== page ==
Readers of this blog will know that by day, I’m a Mobile Crisis Therapist. By night, I’m a writer of the weird and wacky. I have a lot of experience with mental illness, both in my job and with people that I know and love.
A lot of people I meet have a number of misconceptions about mental illness, and I’d like to take a moment to look at some of the more common ones I see.
1. If you’re mentally ill, you’re “crazy.”- Not true. People with mental illness often have a chemical imbalance in the brain causing cognitive and emotional disturbances. An estimated 46% of adults will struggle with some type of mental illness in the course of their lives(NIMH, 2005). This can range from a temporary depression or anxiety to more serious disorders, such as schizophrenia or bipolar disorder.
2. Most people who are mentally ill are drug addicts, and that’s why they’re crazy.- Not really. Many people who struggle with mental illness do turn to drugs as a way of self-medicating. They feel horrible all the time and need some way to escape it. Because many people are undereducated about mental illness, it can be hard to know where to get help. Families and friends often want their loved one to get over it, and they can’t. Drug use can cause mental health like symptoms, but most people who get addicted to drugs started as a way to feel better. And let’s face it, most people don’t do drugs unless they’re looking for an escape and a way out.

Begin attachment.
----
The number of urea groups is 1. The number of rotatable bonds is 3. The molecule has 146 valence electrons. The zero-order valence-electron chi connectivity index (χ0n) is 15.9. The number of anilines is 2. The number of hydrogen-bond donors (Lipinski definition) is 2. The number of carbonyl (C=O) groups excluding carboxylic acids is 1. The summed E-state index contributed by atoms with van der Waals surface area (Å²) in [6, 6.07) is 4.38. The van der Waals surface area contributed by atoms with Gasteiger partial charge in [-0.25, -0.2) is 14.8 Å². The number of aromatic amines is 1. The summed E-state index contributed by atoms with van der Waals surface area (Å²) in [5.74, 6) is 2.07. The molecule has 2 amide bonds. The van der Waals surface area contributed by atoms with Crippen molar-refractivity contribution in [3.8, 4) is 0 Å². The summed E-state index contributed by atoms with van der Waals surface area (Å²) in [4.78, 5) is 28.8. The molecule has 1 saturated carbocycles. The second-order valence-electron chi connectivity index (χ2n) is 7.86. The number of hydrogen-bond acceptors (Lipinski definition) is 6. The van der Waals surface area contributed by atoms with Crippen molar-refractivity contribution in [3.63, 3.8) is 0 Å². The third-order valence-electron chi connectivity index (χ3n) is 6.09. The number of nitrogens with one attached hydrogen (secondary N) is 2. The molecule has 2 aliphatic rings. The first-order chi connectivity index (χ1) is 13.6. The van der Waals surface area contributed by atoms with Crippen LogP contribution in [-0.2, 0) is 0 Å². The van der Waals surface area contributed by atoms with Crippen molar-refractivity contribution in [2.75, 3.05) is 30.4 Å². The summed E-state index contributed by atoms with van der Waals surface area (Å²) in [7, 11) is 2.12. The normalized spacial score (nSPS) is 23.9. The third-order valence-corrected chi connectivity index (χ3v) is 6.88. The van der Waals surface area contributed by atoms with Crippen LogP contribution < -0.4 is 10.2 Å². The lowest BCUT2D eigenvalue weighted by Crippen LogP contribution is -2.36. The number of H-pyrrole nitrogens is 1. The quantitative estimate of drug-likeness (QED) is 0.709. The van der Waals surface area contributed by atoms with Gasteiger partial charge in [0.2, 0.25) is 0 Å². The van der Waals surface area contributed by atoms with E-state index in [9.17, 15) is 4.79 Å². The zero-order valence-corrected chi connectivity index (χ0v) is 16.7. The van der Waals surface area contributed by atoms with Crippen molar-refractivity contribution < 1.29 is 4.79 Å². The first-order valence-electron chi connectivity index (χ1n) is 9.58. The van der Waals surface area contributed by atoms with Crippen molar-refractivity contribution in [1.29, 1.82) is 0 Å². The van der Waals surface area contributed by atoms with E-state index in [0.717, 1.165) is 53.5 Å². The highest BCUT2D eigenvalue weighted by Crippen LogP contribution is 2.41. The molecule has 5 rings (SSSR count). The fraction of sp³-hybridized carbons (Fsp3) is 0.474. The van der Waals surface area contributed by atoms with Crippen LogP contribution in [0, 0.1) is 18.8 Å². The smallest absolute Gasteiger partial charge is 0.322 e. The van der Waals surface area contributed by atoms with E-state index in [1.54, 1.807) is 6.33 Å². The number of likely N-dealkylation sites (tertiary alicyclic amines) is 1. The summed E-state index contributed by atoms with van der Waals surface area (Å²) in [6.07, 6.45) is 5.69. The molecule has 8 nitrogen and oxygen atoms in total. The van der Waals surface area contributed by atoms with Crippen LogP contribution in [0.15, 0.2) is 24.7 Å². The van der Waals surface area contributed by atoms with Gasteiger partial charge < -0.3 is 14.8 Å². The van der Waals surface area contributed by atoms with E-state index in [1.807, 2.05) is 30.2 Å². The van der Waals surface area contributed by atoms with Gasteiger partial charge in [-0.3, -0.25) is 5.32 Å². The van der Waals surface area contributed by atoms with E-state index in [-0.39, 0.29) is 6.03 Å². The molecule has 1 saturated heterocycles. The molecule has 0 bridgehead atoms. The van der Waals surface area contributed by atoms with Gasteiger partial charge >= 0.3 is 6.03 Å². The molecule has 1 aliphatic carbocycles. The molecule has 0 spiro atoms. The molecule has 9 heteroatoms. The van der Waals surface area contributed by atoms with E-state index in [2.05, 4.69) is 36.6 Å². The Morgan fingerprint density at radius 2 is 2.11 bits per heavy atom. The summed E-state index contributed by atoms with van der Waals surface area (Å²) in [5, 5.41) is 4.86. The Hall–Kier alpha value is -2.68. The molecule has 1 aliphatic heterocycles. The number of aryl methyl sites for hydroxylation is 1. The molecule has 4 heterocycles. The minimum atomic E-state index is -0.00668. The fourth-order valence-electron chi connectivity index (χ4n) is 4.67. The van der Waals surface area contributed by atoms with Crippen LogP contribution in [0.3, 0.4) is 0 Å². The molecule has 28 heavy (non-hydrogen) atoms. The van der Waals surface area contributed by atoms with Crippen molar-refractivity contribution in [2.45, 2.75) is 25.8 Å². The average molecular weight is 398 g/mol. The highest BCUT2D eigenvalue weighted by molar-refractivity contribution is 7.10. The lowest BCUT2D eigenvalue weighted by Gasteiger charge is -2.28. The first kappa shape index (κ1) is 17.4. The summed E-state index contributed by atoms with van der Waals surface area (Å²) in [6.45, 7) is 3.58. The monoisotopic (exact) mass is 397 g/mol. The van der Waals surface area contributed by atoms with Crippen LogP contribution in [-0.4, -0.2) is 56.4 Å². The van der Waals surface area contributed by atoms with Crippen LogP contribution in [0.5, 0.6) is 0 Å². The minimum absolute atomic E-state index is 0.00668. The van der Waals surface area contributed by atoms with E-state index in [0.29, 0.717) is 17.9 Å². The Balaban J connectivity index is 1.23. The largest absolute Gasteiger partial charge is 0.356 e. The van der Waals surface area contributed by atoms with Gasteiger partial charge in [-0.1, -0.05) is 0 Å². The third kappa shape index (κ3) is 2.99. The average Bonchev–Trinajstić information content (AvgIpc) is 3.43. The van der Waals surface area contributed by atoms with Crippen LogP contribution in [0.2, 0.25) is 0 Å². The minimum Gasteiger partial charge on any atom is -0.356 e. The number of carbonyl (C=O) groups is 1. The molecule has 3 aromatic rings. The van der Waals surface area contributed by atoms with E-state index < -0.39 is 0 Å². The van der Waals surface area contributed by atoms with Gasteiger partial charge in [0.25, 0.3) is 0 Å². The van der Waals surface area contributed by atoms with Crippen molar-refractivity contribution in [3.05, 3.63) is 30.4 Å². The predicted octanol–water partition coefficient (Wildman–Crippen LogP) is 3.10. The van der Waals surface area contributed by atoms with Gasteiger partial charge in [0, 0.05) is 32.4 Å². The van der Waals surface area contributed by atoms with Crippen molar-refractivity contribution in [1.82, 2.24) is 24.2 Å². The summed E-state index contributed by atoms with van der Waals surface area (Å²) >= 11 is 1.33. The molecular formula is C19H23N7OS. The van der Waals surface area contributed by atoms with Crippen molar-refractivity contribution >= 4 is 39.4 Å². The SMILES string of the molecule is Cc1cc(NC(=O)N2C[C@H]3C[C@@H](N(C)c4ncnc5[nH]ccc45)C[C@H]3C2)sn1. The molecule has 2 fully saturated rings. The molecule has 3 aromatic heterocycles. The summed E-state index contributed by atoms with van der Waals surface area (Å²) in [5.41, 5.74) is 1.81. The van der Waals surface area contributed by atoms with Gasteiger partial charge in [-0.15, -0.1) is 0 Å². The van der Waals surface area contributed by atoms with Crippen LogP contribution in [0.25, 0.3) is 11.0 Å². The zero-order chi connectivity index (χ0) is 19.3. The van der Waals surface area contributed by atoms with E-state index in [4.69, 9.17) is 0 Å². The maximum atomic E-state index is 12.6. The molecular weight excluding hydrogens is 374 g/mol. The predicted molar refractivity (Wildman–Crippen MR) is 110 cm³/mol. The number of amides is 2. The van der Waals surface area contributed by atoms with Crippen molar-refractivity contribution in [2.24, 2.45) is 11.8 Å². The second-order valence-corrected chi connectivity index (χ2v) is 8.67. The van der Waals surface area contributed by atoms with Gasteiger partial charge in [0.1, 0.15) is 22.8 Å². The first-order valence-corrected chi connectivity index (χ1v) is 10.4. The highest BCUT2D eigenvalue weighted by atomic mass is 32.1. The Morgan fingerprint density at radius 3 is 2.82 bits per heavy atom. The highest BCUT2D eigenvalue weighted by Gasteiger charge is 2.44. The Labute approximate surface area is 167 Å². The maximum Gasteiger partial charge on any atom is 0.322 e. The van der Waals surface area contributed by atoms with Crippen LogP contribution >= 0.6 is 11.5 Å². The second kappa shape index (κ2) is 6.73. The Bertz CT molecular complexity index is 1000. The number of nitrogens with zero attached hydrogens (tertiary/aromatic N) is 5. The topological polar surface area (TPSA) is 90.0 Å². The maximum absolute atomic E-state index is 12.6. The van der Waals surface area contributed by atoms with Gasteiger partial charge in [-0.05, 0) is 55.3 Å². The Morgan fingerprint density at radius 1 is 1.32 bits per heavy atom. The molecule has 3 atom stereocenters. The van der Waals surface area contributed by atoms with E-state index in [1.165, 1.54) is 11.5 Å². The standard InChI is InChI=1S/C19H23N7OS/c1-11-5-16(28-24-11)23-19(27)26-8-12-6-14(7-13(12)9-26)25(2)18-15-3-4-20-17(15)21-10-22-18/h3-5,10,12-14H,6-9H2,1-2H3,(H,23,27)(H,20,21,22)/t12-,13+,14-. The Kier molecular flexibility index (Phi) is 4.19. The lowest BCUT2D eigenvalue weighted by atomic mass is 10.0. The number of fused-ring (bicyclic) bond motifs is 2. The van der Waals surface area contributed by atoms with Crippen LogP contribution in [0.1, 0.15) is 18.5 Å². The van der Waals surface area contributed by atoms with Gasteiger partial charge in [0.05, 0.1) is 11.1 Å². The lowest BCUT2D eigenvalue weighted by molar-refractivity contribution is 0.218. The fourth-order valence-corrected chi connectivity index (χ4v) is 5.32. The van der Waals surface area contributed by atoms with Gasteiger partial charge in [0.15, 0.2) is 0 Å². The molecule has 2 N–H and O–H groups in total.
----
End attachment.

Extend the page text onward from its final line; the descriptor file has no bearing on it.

3. If I take medication, that’s like giving up.- So not true! There are many people walking around right now who have struggled with depression, anxiety, bipolar disorder, or an addiction, and you’d never even know it. People take medication as a way to regulate their brain chemistry, and I believe it works best in conjunction with a therapist they trust. It can be hard to feel better. Let’s face it; most of us can’t afford a tropical vacation or time at a spa. We still have to work, shop for groceries, drive on the road and not get killed. Taking medication temporarily or permanently can be a way to manage those thoughts and feelings. You’d take medication for high blood pressure or diabetes, wouldn’t you?
I’d like to see mental illness and addiction addressed in fiction. Let’s face it, with 46% of the population struggling with a mental illness at some point, it makes sense that it would touch a main character’s life. And notice, the term I use is “mental illness.” If you’re ill, you can get better. A mental illness isn’t a death sentence. It’s just one more thing in life to deal with.
I’m done for now. I’ve included the link of my source to the NIMH and for the National Association for Mental Illness, if you’re interested in additional reading. Coming up in the very near future, I’m going to write a top 10 list about the best books about mental illness.